Name: Tyler Adams
Role at Fast Company: Web developer. I help build and maintain the functioning and appearance of this beautiful site.
Titillating Fact: I spent time in Kampala, Uganda interviewing members of gay and lesbian groups for a research project shortly before legislation was proposed to make homosexuality an act punishable by life in prison. Even then, we were careful during interviews to speak softly in public, so as to not endanger anyone. Fortunately, that legislation was recently ruled unconstitutional by the Ugandan Supreme Court.
Things he’s loving:
I studied geography in a former life. My affinity for this quiz from the Washington Post confirms my friends’ suspicion that all I did in grad school was look at maps and memorize capitals. It’s very difficult to identify the shape of a country when the orientation of the north-south axis is “flipped.” We are so used to seeing the world in this arbitrary way, and without that directional context, we just see amorphous, meaningless blobs. It makes you question the other assumptions we use to navigate the world.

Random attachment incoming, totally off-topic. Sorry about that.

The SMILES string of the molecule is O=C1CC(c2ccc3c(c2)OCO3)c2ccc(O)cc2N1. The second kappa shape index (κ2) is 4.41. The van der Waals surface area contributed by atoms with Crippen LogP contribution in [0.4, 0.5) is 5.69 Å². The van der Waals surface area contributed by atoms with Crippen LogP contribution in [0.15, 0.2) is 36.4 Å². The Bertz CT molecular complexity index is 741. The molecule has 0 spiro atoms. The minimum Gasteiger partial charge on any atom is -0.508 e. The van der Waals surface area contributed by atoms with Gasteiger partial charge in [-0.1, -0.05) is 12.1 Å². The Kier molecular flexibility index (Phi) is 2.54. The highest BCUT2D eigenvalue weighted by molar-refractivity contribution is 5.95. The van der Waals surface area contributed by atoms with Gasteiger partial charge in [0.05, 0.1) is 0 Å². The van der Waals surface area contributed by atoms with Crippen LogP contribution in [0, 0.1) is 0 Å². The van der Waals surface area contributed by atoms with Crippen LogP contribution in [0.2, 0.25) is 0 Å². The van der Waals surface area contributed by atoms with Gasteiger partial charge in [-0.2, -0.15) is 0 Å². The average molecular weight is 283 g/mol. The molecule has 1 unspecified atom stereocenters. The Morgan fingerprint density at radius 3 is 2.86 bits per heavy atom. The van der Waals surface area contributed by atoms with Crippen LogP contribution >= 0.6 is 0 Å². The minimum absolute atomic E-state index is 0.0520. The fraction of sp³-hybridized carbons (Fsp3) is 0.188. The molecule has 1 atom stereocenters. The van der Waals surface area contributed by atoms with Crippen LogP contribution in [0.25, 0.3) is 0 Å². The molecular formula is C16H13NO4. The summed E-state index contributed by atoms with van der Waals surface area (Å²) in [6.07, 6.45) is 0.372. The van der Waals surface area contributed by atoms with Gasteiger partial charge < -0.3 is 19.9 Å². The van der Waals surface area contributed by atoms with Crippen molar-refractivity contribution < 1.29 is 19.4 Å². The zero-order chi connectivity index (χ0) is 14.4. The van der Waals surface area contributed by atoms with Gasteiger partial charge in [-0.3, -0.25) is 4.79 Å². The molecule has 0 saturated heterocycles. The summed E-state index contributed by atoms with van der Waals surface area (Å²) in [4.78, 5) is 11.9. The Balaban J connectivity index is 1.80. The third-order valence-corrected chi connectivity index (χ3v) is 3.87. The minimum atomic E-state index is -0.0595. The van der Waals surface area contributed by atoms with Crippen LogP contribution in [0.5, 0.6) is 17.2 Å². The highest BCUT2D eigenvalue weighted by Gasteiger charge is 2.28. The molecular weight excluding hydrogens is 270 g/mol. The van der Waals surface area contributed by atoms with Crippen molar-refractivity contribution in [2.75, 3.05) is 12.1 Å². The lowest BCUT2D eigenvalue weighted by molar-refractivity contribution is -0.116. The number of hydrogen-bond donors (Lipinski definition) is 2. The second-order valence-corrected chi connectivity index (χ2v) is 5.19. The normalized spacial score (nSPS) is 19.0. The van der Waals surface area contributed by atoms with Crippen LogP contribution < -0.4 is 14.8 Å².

The Barbie franchise came out with a book called Barbie: I Can Be A Computer Engineer late last year… except, we find out that Barbie turns to the boys to do all of the “real programming”—a caricature of the way women are often perceived in the tech world. This web app allows you to rewrite the captions from the book, transforming Barbie into the software engineering superstar she really is.
3. Marcus Morris on Instagram
@marcusmorris is an Instagram account maintained by the fashion photographer based in New York of the same name. His photography has a raw, guerrilla feel to it. Shot on the streets and subways of the city (hence his hashtag #beautyinthesubway), his subjects often appear unaware that they are in front of the lens, captured in the middle of the most mundane of actions: listening to headphones, playing games on their phones, or having a conversation. The photographs invite you to be a voyeur, but in a way that feels democratic… because beauty on the subway comes in all forms and at any moment, if your eyes are open to it.